Aissata at her booth during NY NOW™
Cooperative Djiguiyaso, based in Bamako, Mali, was founded by Aissata Namoko, a woman whose business background assisted in the cooperative’s objective to target poverty issues in the community. Since 1994, they have helped women transition to the workplace, established a crochet workshop and created high quality products made of local cotton. From 2008 to 2013, through its West African Cotton Improvement Program, Aid to Artisans assisted over 20 artisans enterprises including Cooperative Djiguyaso. Recently, ATA sat down with Aissata to talk more about her work and the artisans of Cooperative Djiguiyaso.
1.) Can you tell us a little about your background? For example, where you are from, education and/or job experience? Did that have any effect on the work you do now?
I am originally from Mali but I was born in 1956 in Bobo Dioulasso, Burkina Faso because my father had immigrated there and worked as an accountant in a bank. My mother was a great seamstress whose skills were in crocheting, hand embroidery, and using sewing machines. Since I was small, I loved to sit next to my mother and watch her sew. She taught me a lot about sewing, which left a positive impact on the work I’m doing now. I have not been to a sewing school. I have a bachelor’s degree in accounting worked for 10 years at the National Directorate of Cooperatives in Bamako.
2.) What led you to work with women artisans and start Cooperative Djiguiyaso? Please tell us more about the types of products Cooperative Djiguiyaso produces.
After working for 10 years, I left the public function to create a cottage industry. The cooperative was created by a dozen women artisans who were unemployed and whose businesses did not work. The beginning was very difficult for us. I wanted to fight against the poverty of women, improve their technical skills in design and their level of expertise for professional social integration of women and finally, improve the economic situation of women by participating in regional and national fairs. The Djiguiyaso Cooperative used raw material 100% cotton from Mali that were developed into products like tablecloths, table runners, indigo design cushions, curtains and indigo shirts.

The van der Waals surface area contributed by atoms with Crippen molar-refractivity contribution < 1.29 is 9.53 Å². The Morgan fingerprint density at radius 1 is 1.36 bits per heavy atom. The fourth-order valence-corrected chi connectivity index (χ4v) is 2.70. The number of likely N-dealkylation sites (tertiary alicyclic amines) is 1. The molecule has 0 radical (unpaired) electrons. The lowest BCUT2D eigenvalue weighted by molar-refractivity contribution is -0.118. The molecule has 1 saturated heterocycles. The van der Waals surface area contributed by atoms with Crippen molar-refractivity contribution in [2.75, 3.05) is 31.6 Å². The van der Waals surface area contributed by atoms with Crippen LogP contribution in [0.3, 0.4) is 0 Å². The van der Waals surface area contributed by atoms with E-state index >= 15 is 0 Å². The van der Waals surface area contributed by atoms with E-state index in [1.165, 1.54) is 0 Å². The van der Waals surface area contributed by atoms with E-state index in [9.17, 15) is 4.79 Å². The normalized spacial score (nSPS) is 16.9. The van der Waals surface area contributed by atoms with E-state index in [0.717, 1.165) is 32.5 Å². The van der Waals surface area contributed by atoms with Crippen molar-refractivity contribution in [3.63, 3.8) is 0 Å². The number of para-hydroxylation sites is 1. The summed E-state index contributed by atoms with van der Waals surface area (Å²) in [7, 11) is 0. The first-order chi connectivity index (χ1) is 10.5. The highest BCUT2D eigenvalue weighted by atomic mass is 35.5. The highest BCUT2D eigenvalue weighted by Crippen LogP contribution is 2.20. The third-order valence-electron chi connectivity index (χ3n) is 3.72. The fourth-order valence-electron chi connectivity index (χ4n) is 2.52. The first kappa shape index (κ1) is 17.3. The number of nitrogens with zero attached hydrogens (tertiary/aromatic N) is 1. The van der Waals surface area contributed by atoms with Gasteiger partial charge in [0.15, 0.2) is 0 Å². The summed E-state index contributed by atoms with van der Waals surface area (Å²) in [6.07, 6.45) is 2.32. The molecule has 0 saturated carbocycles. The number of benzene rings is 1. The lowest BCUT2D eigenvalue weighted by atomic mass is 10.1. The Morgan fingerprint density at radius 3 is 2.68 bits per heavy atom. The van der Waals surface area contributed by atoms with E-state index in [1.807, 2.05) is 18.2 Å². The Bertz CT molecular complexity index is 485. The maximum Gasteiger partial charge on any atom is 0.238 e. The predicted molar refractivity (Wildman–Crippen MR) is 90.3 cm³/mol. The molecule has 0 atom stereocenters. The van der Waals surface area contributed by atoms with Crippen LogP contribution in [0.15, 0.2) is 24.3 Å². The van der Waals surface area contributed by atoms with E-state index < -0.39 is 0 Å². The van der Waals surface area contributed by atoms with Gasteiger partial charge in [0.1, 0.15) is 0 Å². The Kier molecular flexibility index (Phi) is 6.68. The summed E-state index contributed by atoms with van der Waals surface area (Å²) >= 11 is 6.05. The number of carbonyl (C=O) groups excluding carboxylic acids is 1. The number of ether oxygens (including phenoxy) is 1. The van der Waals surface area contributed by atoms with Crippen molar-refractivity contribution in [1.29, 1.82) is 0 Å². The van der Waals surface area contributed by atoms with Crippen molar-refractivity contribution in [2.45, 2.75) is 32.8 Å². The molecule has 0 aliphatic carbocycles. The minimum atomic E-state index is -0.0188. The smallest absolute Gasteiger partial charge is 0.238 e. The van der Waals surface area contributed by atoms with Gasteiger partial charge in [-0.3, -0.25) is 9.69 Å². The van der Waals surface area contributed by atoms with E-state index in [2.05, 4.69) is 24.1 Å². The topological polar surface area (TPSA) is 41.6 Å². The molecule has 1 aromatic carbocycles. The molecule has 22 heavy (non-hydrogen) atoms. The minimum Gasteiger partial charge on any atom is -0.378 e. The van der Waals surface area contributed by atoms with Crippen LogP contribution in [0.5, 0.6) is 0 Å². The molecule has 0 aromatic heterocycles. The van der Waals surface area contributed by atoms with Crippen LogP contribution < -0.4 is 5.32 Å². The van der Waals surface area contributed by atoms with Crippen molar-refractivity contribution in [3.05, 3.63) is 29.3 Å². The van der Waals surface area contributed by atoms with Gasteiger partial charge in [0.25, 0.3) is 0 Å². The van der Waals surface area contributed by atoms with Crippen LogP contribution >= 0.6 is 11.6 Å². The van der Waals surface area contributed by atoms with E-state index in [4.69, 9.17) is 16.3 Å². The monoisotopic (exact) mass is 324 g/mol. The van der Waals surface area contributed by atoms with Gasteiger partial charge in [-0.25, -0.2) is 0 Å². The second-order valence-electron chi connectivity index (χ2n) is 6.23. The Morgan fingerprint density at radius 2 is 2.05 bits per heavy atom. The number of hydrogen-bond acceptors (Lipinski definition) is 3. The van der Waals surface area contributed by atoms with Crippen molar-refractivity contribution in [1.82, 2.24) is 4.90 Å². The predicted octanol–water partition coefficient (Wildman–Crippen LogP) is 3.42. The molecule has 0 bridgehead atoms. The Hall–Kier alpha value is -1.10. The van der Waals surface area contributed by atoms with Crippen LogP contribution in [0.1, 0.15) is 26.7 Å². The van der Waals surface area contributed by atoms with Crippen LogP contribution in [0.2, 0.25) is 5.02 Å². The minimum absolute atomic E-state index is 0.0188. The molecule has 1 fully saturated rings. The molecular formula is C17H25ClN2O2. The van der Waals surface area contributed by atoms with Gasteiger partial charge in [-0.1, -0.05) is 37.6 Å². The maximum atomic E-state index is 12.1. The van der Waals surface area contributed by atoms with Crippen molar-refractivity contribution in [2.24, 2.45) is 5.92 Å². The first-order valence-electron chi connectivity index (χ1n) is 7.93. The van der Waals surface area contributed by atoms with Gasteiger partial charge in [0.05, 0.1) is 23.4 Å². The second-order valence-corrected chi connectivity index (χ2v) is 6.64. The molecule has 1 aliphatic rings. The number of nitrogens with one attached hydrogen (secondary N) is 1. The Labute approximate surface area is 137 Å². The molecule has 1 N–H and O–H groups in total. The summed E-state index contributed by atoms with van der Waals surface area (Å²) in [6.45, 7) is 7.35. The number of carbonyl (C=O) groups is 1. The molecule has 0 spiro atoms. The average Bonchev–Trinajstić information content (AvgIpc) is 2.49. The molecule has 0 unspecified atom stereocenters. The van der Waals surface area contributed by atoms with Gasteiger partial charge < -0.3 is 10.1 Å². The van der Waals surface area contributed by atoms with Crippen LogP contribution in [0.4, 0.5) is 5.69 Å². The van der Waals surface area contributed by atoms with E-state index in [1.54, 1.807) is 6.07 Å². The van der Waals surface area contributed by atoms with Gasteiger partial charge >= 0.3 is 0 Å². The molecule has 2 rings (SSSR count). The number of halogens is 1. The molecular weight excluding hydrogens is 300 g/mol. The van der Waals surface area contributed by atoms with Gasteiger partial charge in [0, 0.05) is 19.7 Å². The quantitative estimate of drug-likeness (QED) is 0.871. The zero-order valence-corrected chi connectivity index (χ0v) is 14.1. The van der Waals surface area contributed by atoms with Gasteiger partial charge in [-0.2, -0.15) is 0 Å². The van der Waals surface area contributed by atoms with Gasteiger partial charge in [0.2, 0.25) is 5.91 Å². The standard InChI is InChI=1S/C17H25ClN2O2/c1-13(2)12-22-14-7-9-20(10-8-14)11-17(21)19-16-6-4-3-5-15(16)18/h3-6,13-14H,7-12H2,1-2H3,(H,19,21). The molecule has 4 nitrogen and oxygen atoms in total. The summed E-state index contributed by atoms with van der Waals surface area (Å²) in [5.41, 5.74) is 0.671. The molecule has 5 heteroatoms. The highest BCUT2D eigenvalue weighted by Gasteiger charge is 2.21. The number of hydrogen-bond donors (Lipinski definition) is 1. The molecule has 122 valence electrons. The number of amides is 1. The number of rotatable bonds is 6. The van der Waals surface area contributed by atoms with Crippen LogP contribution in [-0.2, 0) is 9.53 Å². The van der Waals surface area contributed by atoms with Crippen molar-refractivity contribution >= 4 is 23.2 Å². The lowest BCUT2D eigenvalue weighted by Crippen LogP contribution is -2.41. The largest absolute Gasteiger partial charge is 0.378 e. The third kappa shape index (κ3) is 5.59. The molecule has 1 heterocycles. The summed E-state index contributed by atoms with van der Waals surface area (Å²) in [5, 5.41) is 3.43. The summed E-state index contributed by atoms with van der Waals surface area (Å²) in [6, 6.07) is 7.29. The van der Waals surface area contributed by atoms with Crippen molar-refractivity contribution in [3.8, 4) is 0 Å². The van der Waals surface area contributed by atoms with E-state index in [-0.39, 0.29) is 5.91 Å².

Pillows from Cooperative Djiguiyaso
3.) How many women is Cooperative Djiguiyaso training currently?
There are 110 women in the Cooperative.
4.) What do you believe your biggest accomplishment has been so far?
Our greatest achievements are receiving Le Salon International de L Artisanat de Ouagadougou ( creative award in 2008 and UNESCO Award of Excellence for our products as well as the creation of a center in 2010 in Bamako that which provides training in cutting and sewing, natural dyeing (indigo and bogolan) in traditional spinning cotton and hand wheel techniques. Additionally, it’s been a great accomplishment to be able to work with courageous women artisans who are dedicated to the well-being of Djiguiyaso.
5.) How has working with Aid to Artisans benefited Cooperative Djiguiyaso and you personally?
Working with Aid to Artisans has been very beneficial for Djiguiyaso Cooperative. We artisans needed this program for our enterprises. The design innovation taught during the 5 year ATA program called WACIP allowed Djiguiyaso to make unique, high-end handmade products so sophisticated that it reached the international markets in the US and the EU. It is because of ATA’s design intervention during the WACIP project that our products won the UNESCO Excellence Award and that Djiguiyaso received the SIAO prize for Creativity. Thank you to the WACIP-ATA team for their support. Personally, this program has allowed me to be even more motivated to work and to fulfill my dream of creating a successful craft business in textiles.
Pillows from Cooperative Djiguiyaso
6.) How was your experience at Artisan Resource at NY NOW? Do you feel partnering with Aid to Artisans helped you with the process?
In New York, I found that Djiguiyaso was a large company with its high-end products to meet new buyers. Djiguiyaso was equipped for this experience because the WACIP-ATA project prepared us by participating several times in SIAO Burkina. The experience provided many meetings with buyers.
7.) Where do you see Cooperative Djiguiyaso in 5 years?
In 5 years, I see Djiguiyaso with very large orders in the USA and creating a large production unit with 1000 women artisans in jobs for cutting and sewing, jobs for natural dye (indigo bogolan) and jobs for traditional spinning. I see that the cooperative no longer paying rent and having its own building to house the training center.